The Washington Post suddenly discovered Ed Klein’s best-selling anti-Obama book The Amateur on the front page of Thursday’s Style section. Reporter/book blogger Steven Levington announced the book "contains scenes that did not occur or that were vastly misconstrued, according to those who Klein says were present."
Levingston completely ignored the most headline-grabbing allegations in the book, that in a recorded interview, Rev. Jeremiah Wright said Obama pal Eric Whitacre tried to buy his silence in 2008. Instead, Levingston went on a tear against Klein’s 2005 book about Hillary Clinton.
The Post used a pull quote from an old review by John Podhoretz: "Thirty pages into it, I wanted to take a shower. Sixty pages into it, I wanted to be decontaminated." Klein’s most unbelievable tale had Bill Clinton telling someone he was going to "rape his wife."
Levingston reported he conducted a two-and-a-half hour interview with Klein -- and somehow, Reverend Wright isn’t worth mentioning? He reported Klein insists he does not publish a fact unless at least two sources corroborate it. What Levington does not mention is that this same tactic – grab headlines with anonymous sources recreating meetings that just a few insiders attended – is the bread and butter of Washington Post bigfoot Bob Woodward (that, and controversial tactics like an alleged deathbed interview with William Casey).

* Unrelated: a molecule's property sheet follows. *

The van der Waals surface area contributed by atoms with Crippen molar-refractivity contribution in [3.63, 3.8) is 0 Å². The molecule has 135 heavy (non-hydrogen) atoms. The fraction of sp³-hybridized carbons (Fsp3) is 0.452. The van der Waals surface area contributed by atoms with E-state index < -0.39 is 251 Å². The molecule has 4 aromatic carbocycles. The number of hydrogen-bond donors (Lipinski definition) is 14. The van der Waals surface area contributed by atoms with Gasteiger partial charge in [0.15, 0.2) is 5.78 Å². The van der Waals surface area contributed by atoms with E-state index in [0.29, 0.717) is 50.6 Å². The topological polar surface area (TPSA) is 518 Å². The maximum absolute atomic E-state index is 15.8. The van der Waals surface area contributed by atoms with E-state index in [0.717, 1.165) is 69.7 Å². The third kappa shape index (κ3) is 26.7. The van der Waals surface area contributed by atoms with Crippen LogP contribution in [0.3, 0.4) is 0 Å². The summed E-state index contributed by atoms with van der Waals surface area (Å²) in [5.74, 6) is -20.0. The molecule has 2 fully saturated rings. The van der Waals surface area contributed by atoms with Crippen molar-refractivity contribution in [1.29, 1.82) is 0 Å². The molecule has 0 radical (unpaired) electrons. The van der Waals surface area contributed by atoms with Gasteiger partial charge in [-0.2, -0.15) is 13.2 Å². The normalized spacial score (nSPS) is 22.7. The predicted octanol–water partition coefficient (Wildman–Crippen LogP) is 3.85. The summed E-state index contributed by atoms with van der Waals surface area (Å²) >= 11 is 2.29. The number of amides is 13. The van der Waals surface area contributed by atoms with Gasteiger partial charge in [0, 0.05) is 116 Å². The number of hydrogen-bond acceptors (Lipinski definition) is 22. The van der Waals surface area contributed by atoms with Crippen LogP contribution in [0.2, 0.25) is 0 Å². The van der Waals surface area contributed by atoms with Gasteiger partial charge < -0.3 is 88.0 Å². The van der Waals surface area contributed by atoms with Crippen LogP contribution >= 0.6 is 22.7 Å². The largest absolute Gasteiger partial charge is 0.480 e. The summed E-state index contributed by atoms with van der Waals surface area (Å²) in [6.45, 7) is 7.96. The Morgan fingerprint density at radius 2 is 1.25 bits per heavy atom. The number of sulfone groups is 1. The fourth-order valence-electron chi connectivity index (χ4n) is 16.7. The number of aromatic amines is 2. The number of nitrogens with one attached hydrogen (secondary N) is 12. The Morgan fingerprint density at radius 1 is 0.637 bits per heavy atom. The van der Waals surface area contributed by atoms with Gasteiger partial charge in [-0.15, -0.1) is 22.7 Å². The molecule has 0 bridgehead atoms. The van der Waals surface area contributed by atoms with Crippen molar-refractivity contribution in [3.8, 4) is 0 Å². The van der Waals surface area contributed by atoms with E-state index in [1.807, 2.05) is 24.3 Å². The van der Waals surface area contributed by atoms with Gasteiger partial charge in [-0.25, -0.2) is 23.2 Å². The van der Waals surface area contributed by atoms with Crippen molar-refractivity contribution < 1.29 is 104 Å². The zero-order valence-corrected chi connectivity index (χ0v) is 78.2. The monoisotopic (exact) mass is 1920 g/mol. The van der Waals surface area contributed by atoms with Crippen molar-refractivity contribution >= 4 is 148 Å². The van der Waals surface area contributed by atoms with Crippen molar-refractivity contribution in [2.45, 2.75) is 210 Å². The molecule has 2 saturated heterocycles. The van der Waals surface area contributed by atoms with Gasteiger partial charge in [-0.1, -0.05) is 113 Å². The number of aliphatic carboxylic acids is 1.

Levingston makes space for Klein so he can be denounced as a fabricator by an Obama flack, a Clinton flack, and by "Media Matters in America" [sic].
The bias is really on display when Levingston writes the Klein book "repeats longstanding conservative opinions about Obama – that he is a Muslim, a closet socialist and riddled with delusions of grandeur."
To review: most of us conservatives think Obama is a agnostic golfer, a most obvious socialist, and find it funny when people find humility in a guy who announced "We are the change we’ve been waiting for" and claims to CBS that only a president or three have a greater record than he does.
Levingston raised one example from the book, a meeting Obama held with (liberal) historians, one of whom apparently dished to Klein:
In June 2009, Obama invited a group of nine eminent historians to the White House for dinner and an off-the-record discussion of presidential history, an evening Klein re-creates in "The Amateur" based apparently on one anonymous historian who attended and left disillusioned with his host. In Klein’s telling, Obama regaled the historians with a long list of his intended accomplishments as president.
"It was, by any measure," Klein concludes, "a breathtaking display of narcissistic grandiosity."
Douglas Brinkley, a history professor at Rice University and author, most recently, of a biography of Walter Cronkite, attended the meeting. He describes it as a casual history book club discussion — the president did not grandstand about his ambitions, nor did he discuss policy.
"It was more to talk about other presidents, not himself," Brinkley recalled. "I found the president to be breathtakingly humble." Brinkley said he was disappointed Klein "inflated and twisted and distorted" the meeting. "It sounds like a ‘Saturday Night Live’ skit of the reality. It’s nonsensical."
It's quite likely Obama wanted to at least feign humility while buttering up historians (no doubt with a long view on the old legacy). But it's also quite likely that Douglas Brinkley -- the man who wrote a syrupy biography of John Kerry for campaign use in 2004 -- is an Obama voter who knows which side he's on when discussing whether Obama has been amateurish as president.